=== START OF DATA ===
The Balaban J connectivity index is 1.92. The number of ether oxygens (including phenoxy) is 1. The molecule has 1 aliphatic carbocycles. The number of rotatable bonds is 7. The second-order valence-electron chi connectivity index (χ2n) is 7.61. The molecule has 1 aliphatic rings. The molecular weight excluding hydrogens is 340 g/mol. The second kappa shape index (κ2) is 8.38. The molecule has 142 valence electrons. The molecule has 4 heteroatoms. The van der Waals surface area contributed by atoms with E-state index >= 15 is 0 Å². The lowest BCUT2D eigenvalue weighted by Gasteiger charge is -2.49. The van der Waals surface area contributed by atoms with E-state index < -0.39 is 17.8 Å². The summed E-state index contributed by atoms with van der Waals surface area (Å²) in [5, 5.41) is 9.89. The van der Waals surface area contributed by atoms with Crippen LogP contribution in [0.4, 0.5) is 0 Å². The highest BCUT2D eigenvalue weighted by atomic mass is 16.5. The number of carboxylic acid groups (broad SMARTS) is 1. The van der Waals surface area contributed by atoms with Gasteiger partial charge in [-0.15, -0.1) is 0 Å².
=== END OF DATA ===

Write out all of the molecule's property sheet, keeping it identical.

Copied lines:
The Balaban J connectivity index is 1.92. The number of ether oxygens (including phenoxy) is 1. The molecule has 1 aliphatic carbocycles. The number of rotatable bonds is 7. The second-order valence-electron chi connectivity index (χ2n) is 7.61. The molecule has 1 aliphatic rings. The molecular weight excluding hydrogens is 340 g/mol. The second kappa shape index (κ2) is 8.38. The molecule has 142 valence electrons. The molecule has 4 heteroatoms. The van der Waals surface area contributed by atoms with E-state index >= 15 is 0 Å². The lowest BCUT2D eigenvalue weighted by Gasteiger charge is -2.49. The van der Waals surface area contributed by atoms with E-state index < -0.39 is 17.8 Å². The summed E-state index contributed by atoms with van der Waals surface area (Å²) in [5, 5.41) is 9.89. The van der Waals surface area contributed by atoms with Crippen LogP contribution in [0.4, 0.5) is 0 Å². The highest BCUT2D eigenvalue weighted by atomic mass is 16.5. The number of carboxylic acid groups (broad SMARTS) is 1. The van der Waals surface area contributed by atoms with Gasteiger partial charge in [-0.15, -0.1) is 0 Å².